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Monday, February 26, 2024

Head Back to School Healthy: Vaccinating Kids and Teens

The start of school is an exciting time of year. As students head back to the classroom, it is important that they are up to date on their immunizations.

Rebecca D. Lewis, DO, FACOFP, the Chief Medical Officer at St. Mary’s Regional Medical Center, talks about the importance of vaccines and which ones should be completed prior to the start of school.

Why are vaccinations important?

Vaccinations protect students from diseases and help keep them healthy. On-time vaccinations help provide immunity before children are exposed to potentially life-threatening diseases. Vaccines are tested to ensure that they are safe and effective for children to receive at the recommended ages.

Which vaccinations do my kids require?

  • Kindergarten students, ages 4-6, should receive these vaccines: DTaP (a booster for diphtheria, tetanus and pertussis, also known as whooping cough), polio, and a second dose of the MMRV vaccine, which addresses measles, mumps, rubella and varicella, better known as chickenpox.
  • Students entering seventh grade, ages 11-12, should receive: Tdap (tetanus, diphtheria and pertussis booster) and a first dose for meningitis (MenACWY).
  • Students ages 11-16 should receive the second dose of the meningitis vaccine (MenACWY). They are also eligible for an HPV vaccination (Gardisil). At age 16, students can receive the first dose of a second meningitis vaccine (MenB), which is highly recommended for any child who will be in a large group situation such as living in a dormitory or participating in team sports.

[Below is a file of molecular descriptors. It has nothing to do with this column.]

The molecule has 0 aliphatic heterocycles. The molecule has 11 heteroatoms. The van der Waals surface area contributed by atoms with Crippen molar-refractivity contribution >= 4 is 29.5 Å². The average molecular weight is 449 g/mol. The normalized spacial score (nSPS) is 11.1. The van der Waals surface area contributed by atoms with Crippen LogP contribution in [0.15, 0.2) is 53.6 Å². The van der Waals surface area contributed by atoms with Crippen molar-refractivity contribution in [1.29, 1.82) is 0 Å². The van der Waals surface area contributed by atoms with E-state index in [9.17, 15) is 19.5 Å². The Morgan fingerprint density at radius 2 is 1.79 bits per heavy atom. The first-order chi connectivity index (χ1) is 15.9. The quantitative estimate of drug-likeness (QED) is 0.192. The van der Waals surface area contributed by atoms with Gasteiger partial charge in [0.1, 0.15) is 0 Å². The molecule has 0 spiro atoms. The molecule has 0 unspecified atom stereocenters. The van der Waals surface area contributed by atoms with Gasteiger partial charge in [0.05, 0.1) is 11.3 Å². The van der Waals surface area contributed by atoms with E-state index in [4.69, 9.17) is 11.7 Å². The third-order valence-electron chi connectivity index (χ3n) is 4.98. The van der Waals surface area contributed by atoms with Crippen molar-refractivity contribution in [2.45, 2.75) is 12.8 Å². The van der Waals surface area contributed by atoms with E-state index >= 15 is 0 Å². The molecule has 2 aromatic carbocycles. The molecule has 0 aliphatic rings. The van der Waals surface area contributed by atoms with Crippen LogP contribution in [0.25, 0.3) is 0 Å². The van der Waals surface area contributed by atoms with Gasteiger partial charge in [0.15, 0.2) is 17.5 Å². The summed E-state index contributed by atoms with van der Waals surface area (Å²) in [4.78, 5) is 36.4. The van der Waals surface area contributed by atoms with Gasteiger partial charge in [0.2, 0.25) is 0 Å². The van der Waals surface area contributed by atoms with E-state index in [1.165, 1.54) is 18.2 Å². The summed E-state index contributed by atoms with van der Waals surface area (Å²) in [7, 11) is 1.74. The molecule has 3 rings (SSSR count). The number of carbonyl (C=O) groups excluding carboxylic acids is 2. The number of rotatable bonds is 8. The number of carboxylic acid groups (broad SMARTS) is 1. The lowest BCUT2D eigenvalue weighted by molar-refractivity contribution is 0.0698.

• Annual flu vaccinations are important and typically available September of each year.
  • Please talk to your child’s physician about any questions on vaccinations.
Doctor giving a vaccination shot to a patient

What are the recommendations for the COVID vaccine for children?

For the best protection, the Centers for Disease Control (CDC) recommends COVID-19 vaccines for everyone 6 months and older. A booster, which is updated to impede the most common strain of the virus, might prevent your child from getting COVID-19 or becoming seriously ill or hospitalized. Getting a COVID-19 vaccine can help your child more safely participate in sports and other group activities, too.

Does insurance cover vaccinations?

Most insurances cover scheduled vaccinations. If you don’t have health insurance, or if it does not cover vaccines, there are programs that may offer financial help.

To make an appointment with one of the pediatricians at St. Mary’s Regional Medical Center, call our Physician Referral Service at 580-249-3741.

Physicians are on the medical staff of St. Mary’s Regional Medical Center, but, with limited exceptions, are independent practitioners who are not employees or agents of St. Mary’s Regional Medical Center. The hospital shall not be liable for actions or treatments provided by physicians. For language assistance, disability accommodations and the nondiscrimination notice, visit our website.

St. Mary's Regional Medical Centerhttps://www.stmarysregional.com/
St. Mary’s Regional Medical Center is a 229-bed acute care hospital serving patients in Northwest Oklahoma. St. Mary’s provides many medical and healthcare services and is accredited by the Joint Commission. We have earned Primary Stroke Center designation and other prestigious quality awards including CMS Five-Star Quality Rating 2021; The Leapfrog Group’s Hospital Safety Grade ‘A’ rating, Spring 2021; Advanced Certification in Total Hip and Total Knee Replacement and Women’s Choice Award® for Emergency Care 2021. With more than 640 employees, St. Mary’s is one of the largest employers in Garfield County and has received Top Workplaces award for four consecutive years. Visit stmarysregional.com for more information.



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